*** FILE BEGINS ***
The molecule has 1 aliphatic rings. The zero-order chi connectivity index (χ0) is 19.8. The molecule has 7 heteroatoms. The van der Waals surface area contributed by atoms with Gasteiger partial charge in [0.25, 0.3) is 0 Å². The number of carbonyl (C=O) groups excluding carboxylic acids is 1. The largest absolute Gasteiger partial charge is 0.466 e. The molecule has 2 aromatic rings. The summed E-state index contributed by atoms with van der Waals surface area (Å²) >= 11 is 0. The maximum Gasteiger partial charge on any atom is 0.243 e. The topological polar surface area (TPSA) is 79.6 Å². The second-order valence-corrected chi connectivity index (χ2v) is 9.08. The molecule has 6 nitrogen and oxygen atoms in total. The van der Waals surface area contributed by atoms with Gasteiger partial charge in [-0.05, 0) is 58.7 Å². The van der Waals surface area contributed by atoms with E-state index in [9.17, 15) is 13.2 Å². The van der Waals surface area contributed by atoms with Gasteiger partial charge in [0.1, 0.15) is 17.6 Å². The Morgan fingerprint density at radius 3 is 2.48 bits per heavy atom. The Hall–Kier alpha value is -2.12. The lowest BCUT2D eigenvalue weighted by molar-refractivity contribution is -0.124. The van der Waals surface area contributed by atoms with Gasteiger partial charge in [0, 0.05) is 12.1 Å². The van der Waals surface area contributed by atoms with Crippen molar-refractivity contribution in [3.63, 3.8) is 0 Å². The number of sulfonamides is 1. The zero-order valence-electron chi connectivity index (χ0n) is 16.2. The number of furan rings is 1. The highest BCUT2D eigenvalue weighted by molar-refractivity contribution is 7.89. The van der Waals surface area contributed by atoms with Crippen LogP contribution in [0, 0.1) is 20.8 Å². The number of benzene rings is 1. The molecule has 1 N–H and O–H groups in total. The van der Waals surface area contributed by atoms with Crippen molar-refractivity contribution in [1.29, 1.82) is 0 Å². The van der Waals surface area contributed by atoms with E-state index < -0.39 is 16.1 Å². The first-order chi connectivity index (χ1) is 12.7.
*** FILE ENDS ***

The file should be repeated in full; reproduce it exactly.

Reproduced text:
The molecule has 1 aliphatic rings. The zero-order chi connectivity index (χ0) is 19.8. The molecule has 7 heteroatoms. The van der Waals surface area contributed by atoms with Gasteiger partial charge in [0.25, 0.3) is 0 Å². The number of carbonyl (C=O) groups excluding carboxylic acids is 1. The largest absolute Gasteiger partial charge is 0.466 e. The molecule has 2 aromatic rings. The summed E-state index contributed by atoms with van der Waals surface area (Å²) >= 11 is 0. The maximum Gasteiger partial charge on any atom is 0.243 e. The topological polar surface area (TPSA) is 79.6 Å². The second-order valence-corrected chi connectivity index (χ2v) is 9.08. The molecule has 6 nitrogen and oxygen atoms in total. The van der Waals surface area contributed by atoms with Gasteiger partial charge in [-0.05, 0) is 58.7 Å². The van der Waals surface area contributed by atoms with E-state index in [9.17, 15) is 13.2 Å². The van der Waals surface area contributed by atoms with Gasteiger partial charge in [0.1, 0.15) is 17.6 Å². The Morgan fingerprint density at radius 3 is 2.48 bits per heavy atom. The Hall–Kier alpha value is -2.12. The lowest BCUT2D eigenvalue weighted by molar-refractivity contribution is -0.124. The van der Waals surface area contributed by atoms with Gasteiger partial charge in [0, 0.05) is 12.1 Å². The van der Waals surface area contributed by atoms with Crippen molar-refractivity contribution in [3.63, 3.8) is 0 Å². The number of sulfonamides is 1. The zero-order valence-electron chi connectivity index (χ0n) is 16.2. The number of furan rings is 1. The highest BCUT2D eigenvalue weighted by molar-refractivity contribution is 7.89. The van der Waals surface area contributed by atoms with Crippen LogP contribution in [0, 0.1) is 20.8 Å². The number of benzene rings is 1. The molecule has 1 N–H and O–H groups in total. The van der Waals surface area contributed by atoms with Crippen molar-refractivity contribution in [1.29, 1.82) is 0 Å². The van der Waals surface area contributed by atoms with E-state index < -0.39 is 16.1 Å². The first-order chi connectivity index (χ1) is 12.7.